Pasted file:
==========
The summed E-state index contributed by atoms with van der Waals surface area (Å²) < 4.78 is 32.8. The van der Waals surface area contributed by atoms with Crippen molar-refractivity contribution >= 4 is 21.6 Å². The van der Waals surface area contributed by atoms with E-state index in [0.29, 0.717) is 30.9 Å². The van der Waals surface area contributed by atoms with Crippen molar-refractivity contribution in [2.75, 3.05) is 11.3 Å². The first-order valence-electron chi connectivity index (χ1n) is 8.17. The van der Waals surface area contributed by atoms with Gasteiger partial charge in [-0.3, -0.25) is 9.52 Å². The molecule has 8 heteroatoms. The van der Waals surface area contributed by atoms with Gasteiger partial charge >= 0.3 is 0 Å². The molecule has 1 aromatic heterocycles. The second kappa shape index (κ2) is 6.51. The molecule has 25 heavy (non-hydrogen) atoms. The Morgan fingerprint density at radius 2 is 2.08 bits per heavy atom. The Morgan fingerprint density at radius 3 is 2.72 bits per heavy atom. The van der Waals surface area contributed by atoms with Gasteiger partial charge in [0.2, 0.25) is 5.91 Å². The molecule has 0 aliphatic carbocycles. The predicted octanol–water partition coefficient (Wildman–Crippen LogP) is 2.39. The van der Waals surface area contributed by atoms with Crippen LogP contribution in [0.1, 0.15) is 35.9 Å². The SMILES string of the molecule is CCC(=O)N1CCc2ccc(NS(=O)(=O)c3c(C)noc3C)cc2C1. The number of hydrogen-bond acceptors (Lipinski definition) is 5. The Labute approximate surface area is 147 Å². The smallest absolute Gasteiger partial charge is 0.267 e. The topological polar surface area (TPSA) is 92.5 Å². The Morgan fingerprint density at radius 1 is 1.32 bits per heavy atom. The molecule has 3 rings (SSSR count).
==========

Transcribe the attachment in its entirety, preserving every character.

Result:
The summed E-state index contributed by atoms with van der Waals surface area (Å²) < 4.78 is 32.8. The van der Waals surface area contributed by atoms with Crippen molar-refractivity contribution >= 4 is 21.6 Å². The van der Waals surface area contributed by atoms with E-state index in [0.29, 0.717) is 30.9 Å². The van der Waals surface area contributed by atoms with Crippen molar-refractivity contribution in [2.75, 3.05) is 11.3 Å². The first-order valence-electron chi connectivity index (χ1n) is 8.17. The van der Waals surface area contributed by atoms with Gasteiger partial charge in [-0.3, -0.25) is 9.52 Å². The molecule has 8 heteroatoms. The van der Waals surface area contributed by atoms with Gasteiger partial charge >= 0.3 is 0 Å². The molecule has 1 aromatic heterocycles. The second kappa shape index (κ2) is 6.51. The molecule has 25 heavy (non-hydrogen) atoms. The Morgan fingerprint density at radius 2 is 2.08 bits per heavy atom. The Morgan fingerprint density at radius 3 is 2.72 bits per heavy atom. The van der Waals surface area contributed by atoms with Gasteiger partial charge in [0.2, 0.25) is 5.91 Å². The molecule has 0 aliphatic carbocycles. The predicted octanol–water partition coefficient (Wildman–Crippen LogP) is 2.39. The van der Waals surface area contributed by atoms with Crippen LogP contribution in [0.1, 0.15) is 35.9 Å². The SMILES string of the molecule is CCC(=O)N1CCc2ccc(NS(=O)(=O)c3c(C)noc3C)cc2C1. The number of hydrogen-bond acceptors (Lipinski definition) is 5. The Labute approximate surface area is 147 Å². The smallest absolute Gasteiger partial charge is 0.267 e. The topological polar surface area (TPSA) is 92.5 Å². The Morgan fingerprint density at radius 1 is 1.32 bits per heavy atom. The molecule has 3 rings (SSSR count).